An 11-year-old previously healthy female presented with 1 year history of generalized abdominal pain, early satiety and intermittent hematemesis without history of melena. She underwent esophagogastroduodenoscopy (EGD) as a part of her workup. EGD was notable for diffuse gastric erythema and retained food in stomach despite being nil per os for solid food for 14 hours (Fig. 1). Histopathologic examination showed chronic gastritis in the gastric body and focal organisms identified morphologically as Sarcina ventriculi (Fig. 2).
S. ventriculi is a Gram-positive anaerobic coccus with a birefringent cellulose coating, averaging from 1.8 to 3 μm in size, that is found in water and soil and thrives in low pH environment. In the stomach, it appears as clusters of tetrads. Its metabolism is strictly carbohydrate dependent. It is unclear if S ventriculi has a pathogenic role, but it has been associated with gastroparesis, gastric ulcers, mucosal inflammation (1), emphysematous gastritis (2), gastric perforation (3), and esophagitis (4). Local accumulation of acetaldehyde and ethanol from carbohydrate fermentation by S. ventriculi may cause gastric mucosal injury. The most common endoscopic feature (5), which was found in this patient, is the presence of food retention due to delayed gastric emptying, often accompanied by an inflamed gastric mucosa.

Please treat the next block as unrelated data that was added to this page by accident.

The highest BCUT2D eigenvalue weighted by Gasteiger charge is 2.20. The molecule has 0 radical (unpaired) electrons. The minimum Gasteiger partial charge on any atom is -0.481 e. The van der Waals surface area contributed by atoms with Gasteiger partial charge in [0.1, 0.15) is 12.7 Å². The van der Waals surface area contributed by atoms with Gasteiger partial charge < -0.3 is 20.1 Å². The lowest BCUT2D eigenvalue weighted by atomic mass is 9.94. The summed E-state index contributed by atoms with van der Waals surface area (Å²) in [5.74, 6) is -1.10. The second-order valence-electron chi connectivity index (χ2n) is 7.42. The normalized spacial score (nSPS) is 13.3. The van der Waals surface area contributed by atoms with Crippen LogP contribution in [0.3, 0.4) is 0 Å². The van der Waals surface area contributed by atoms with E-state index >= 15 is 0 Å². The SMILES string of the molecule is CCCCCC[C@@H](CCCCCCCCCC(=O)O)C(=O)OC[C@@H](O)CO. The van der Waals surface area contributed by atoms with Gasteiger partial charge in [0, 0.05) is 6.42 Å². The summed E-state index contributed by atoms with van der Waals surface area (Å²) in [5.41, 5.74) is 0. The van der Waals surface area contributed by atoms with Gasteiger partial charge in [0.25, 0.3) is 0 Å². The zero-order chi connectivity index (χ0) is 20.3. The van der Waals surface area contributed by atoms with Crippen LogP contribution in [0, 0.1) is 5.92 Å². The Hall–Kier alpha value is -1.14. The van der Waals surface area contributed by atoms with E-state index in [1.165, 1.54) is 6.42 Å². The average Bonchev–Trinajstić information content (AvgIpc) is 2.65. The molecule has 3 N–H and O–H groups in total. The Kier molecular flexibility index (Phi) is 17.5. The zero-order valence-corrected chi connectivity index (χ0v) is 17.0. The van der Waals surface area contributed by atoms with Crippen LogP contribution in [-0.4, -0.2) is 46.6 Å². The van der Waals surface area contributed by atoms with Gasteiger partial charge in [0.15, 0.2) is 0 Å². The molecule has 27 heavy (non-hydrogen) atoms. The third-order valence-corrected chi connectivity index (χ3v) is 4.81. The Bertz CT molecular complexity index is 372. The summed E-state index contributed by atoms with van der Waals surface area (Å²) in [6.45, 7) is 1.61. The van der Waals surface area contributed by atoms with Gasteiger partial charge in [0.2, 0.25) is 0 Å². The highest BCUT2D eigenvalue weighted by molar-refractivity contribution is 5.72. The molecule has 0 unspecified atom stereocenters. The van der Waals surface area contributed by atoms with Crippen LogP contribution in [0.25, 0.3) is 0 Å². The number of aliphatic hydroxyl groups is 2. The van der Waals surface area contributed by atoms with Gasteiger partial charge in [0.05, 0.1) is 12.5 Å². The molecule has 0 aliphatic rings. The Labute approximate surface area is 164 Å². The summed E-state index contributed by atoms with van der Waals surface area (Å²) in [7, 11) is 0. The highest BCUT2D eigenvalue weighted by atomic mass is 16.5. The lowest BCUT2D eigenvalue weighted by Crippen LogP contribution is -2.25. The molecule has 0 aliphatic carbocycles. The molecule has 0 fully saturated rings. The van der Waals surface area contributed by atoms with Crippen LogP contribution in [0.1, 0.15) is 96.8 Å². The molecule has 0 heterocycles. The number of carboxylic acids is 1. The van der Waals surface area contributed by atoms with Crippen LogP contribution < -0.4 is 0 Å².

There are neither consensus on which patients need treatment nor guidelines regarding antibiotic selection or duration of treatment. In this case, the child received empiric treatment with metronidazole and amoxicillin/clavulanic acid for 1 week along with a proton-pump inhibitor for 2 weeks, with resolution of hematemesis and improvement of her abdominal pain.
Informed consent was provided by patient’s parents for this report to be published
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